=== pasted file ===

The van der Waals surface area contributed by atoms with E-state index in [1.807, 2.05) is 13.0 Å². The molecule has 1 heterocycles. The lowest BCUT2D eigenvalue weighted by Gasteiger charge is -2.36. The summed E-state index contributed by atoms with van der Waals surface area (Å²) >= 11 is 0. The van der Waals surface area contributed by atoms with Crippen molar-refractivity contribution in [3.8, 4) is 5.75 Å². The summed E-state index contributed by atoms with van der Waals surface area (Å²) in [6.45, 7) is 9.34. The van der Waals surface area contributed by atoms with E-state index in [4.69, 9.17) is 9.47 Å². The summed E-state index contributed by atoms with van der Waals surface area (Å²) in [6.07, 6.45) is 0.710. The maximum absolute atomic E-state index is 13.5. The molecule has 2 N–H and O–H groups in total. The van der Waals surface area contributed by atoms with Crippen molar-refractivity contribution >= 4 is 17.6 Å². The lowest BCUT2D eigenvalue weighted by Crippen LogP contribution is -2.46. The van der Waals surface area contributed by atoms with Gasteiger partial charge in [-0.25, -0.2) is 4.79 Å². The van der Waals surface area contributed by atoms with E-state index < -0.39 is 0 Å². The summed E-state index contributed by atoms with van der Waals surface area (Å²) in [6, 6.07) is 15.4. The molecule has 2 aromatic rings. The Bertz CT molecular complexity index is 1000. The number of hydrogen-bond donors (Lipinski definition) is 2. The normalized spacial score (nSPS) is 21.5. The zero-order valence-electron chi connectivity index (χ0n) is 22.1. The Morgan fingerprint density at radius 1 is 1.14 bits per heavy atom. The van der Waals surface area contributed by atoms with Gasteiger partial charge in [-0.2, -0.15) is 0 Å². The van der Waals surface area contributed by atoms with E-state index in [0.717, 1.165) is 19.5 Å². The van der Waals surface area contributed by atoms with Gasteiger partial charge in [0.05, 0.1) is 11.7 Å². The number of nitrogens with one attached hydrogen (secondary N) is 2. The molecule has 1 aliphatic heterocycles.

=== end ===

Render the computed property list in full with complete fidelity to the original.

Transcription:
The van der Waals surface area contributed by atoms with E-state index in [1.807, 2.05) is 13.0 Å². The molecule has 1 heterocycles. The lowest BCUT2D eigenvalue weighted by Gasteiger charge is -2.36. The summed E-state index contributed by atoms with van der Waals surface area (Å²) >= 11 is 0. The van der Waals surface area contributed by atoms with Crippen molar-refractivity contribution in [3.8, 4) is 5.75 Å². The summed E-state index contributed by atoms with van der Waals surface area (Å²) in [6.45, 7) is 9.34. The van der Waals surface area contributed by atoms with E-state index in [4.69, 9.17) is 9.47 Å². The summed E-state index contributed by atoms with van der Waals surface area (Å²) in [6.07, 6.45) is 0.710. The maximum absolute atomic E-state index is 13.5. The molecule has 2 N–H and O–H groups in total. The van der Waals surface area contributed by atoms with Crippen molar-refractivity contribution >= 4 is 17.6 Å². The lowest BCUT2D eigenvalue weighted by Crippen LogP contribution is -2.46. The van der Waals surface area contributed by atoms with Gasteiger partial charge in [-0.25, -0.2) is 4.79 Å². The van der Waals surface area contributed by atoms with E-state index < -0.39 is 0 Å². The summed E-state index contributed by atoms with van der Waals surface area (Å²) in [6, 6.07) is 15.4. The molecule has 2 aromatic rings. The Bertz CT molecular complexity index is 1000. The number of hydrogen-bond donors (Lipinski definition) is 2. The normalized spacial score (nSPS) is 21.5. The zero-order valence-electron chi connectivity index (χ0n) is 22.1. The Morgan fingerprint density at radius 1 is 1.14 bits per heavy atom. The van der Waals surface area contributed by atoms with Gasteiger partial charge in [-0.2, -0.15) is 0 Å². The van der Waals surface area contributed by atoms with E-state index in [0.717, 1.165) is 19.5 Å². The van der Waals surface area contributed by atoms with Gasteiger partial charge in [0.05, 0.1) is 11.7 Å². The number of nitrogens with one attached hydrogen (secondary N) is 2. The molecule has 1 aliphatic heterocycles.